There really is no friction in the cutting action of an EDM. There’s more friction in the drive mechanism of the machine depending on how it’s powered but the actual cutting creates zero friction, because the electrode whether it is a diesinker EDM, or wire, never touches the workpiece.
The flushing action is necessary to remove the abilated material that electricity blasts out but there is no friction from this, The flushing is critical to continue actually moving forward. If flushing is not correct, the machine shorts out and stops.
The actual machines themselves do generate heat and the workpiece would be very hot if flushing was not there, from the amount of current going into the workpiece blasting the material way using electricity. Anybody who works in a machine shop knows the machinery including EDM of course generates heat from the drive of the machine, and oftentimes in winter heating aside from the machines is not necessary though it depends on the work environment.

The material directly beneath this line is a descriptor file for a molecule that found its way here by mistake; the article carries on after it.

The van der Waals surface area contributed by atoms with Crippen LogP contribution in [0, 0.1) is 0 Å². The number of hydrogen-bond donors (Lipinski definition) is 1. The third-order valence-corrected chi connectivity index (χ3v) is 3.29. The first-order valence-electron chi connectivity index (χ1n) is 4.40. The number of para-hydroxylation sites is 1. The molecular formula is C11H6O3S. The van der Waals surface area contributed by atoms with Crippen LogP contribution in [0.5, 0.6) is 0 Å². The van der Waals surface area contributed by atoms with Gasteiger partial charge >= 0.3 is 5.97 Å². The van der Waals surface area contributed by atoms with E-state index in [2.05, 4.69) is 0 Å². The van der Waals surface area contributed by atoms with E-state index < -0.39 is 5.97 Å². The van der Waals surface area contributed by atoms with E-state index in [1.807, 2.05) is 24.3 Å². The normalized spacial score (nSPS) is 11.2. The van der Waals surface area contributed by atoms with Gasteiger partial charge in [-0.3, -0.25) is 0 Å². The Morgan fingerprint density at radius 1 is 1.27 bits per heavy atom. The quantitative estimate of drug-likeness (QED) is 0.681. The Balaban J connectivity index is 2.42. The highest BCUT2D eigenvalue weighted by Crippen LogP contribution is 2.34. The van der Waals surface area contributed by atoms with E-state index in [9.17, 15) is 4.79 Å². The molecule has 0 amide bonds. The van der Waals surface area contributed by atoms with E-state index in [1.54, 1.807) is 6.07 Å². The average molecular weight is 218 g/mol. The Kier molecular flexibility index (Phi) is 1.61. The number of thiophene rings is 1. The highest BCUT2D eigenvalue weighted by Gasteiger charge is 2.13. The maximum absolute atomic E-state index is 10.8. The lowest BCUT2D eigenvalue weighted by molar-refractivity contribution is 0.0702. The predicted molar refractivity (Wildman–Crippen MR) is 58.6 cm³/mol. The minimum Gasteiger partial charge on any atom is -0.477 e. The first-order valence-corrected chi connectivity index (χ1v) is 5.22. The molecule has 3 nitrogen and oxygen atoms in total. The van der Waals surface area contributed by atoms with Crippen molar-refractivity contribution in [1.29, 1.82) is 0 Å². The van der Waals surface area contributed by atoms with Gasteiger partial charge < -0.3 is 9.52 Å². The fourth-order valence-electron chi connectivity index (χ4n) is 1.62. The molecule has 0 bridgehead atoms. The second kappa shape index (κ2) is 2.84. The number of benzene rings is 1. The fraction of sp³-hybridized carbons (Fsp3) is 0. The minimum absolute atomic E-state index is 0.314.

There is a heat affected zone with EDM parts, but it is very small if done correctly. Sometimes that does have to be accounted for depending on what the material end use is, but the heat affected zone is usually very very tiny into the part. We are talking in the thousandths of an inch range of depth into the part past the cut surface. So the parts are affected by heat but very little.
I used to run diesinker EDM.
I’ve poked around the wire EDM machine in our precision shop at work, and the amazing part to me is that they can hold the wire as accurately and consistently as they do.
It’s important to remember that the wire is not fixed, it’s eroding along with the part, so the machine has a big spool of brass wire that’s constantly being pulled through the cutting zone in order to keep fresh, full diameter stock ‘cutting’.
That implies that the 10mil wire slides through some sort of guides above and below the part that keep the wire in place to a few tenths of a thou – while it’s moving at a noticeable clip. Judging by all the gripping and guiding wheels, maybe a few inches a second.